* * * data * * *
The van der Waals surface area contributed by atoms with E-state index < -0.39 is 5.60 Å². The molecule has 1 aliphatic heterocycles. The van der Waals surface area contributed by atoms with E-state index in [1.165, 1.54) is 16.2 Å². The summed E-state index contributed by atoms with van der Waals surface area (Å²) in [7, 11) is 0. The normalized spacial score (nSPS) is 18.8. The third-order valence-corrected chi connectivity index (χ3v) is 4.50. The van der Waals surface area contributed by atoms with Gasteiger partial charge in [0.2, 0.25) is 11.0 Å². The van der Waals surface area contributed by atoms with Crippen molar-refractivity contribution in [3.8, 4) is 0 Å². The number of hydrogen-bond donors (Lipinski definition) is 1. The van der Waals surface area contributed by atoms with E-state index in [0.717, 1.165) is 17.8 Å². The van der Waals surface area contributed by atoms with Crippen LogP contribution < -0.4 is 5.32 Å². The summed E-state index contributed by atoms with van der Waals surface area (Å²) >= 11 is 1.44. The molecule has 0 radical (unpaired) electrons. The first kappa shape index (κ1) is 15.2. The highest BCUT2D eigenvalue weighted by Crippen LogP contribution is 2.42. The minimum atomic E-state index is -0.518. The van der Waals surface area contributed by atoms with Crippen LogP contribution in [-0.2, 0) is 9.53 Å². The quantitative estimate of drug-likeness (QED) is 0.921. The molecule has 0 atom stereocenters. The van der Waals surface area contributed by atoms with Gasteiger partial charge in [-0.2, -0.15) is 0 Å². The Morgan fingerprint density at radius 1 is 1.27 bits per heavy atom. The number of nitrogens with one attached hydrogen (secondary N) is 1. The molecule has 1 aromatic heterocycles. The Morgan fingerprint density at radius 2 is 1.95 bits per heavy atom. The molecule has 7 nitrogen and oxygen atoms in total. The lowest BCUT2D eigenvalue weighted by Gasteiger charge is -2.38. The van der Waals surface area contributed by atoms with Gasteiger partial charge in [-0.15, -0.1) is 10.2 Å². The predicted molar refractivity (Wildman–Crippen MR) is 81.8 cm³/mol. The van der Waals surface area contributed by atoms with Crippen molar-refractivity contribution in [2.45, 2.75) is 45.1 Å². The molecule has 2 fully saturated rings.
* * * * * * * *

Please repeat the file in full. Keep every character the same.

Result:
The van der Waals surface area contributed by atoms with E-state index < -0.39 is 5.60 Å². The molecule has 1 aliphatic heterocycles. The van der Waals surface area contributed by atoms with E-state index in [1.165, 1.54) is 16.2 Å². The summed E-state index contributed by atoms with van der Waals surface area (Å²) in [7, 11) is 0. The normalized spacial score (nSPS) is 18.8. The third-order valence-corrected chi connectivity index (χ3v) is 4.50. The van der Waals surface area contributed by atoms with Gasteiger partial charge in [0.2, 0.25) is 11.0 Å². The van der Waals surface area contributed by atoms with Crippen molar-refractivity contribution in [3.8, 4) is 0 Å². The number of hydrogen-bond donors (Lipinski definition) is 1. The van der Waals surface area contributed by atoms with E-state index in [0.717, 1.165) is 17.8 Å². The van der Waals surface area contributed by atoms with Crippen LogP contribution < -0.4 is 5.32 Å². The summed E-state index contributed by atoms with van der Waals surface area (Å²) >= 11 is 1.44. The molecule has 0 radical (unpaired) electrons. The first kappa shape index (κ1) is 15.2. The highest BCUT2D eigenvalue weighted by Crippen LogP contribution is 2.42. The minimum atomic E-state index is -0.518. The van der Waals surface area contributed by atoms with Crippen LogP contribution in [-0.2, 0) is 9.53 Å². The quantitative estimate of drug-likeness (QED) is 0.921. The molecule has 0 atom stereocenters. The van der Waals surface area contributed by atoms with Gasteiger partial charge in [-0.2, -0.15) is 0 Å². The Morgan fingerprint density at radius 1 is 1.27 bits per heavy atom. The number of nitrogens with one attached hydrogen (secondary N) is 1. The molecule has 1 aromatic heterocycles. The Morgan fingerprint density at radius 2 is 1.95 bits per heavy atom. The molecule has 7 nitrogen and oxygen atoms in total. The lowest BCUT2D eigenvalue weighted by Gasteiger charge is -2.38. The van der Waals surface area contributed by atoms with Gasteiger partial charge in [-0.15, -0.1) is 10.2 Å². The predicted molar refractivity (Wildman–Crippen MR) is 81.8 cm³/mol. The van der Waals surface area contributed by atoms with Crippen molar-refractivity contribution in [2.45, 2.75) is 45.1 Å². The molecule has 2 fully saturated rings.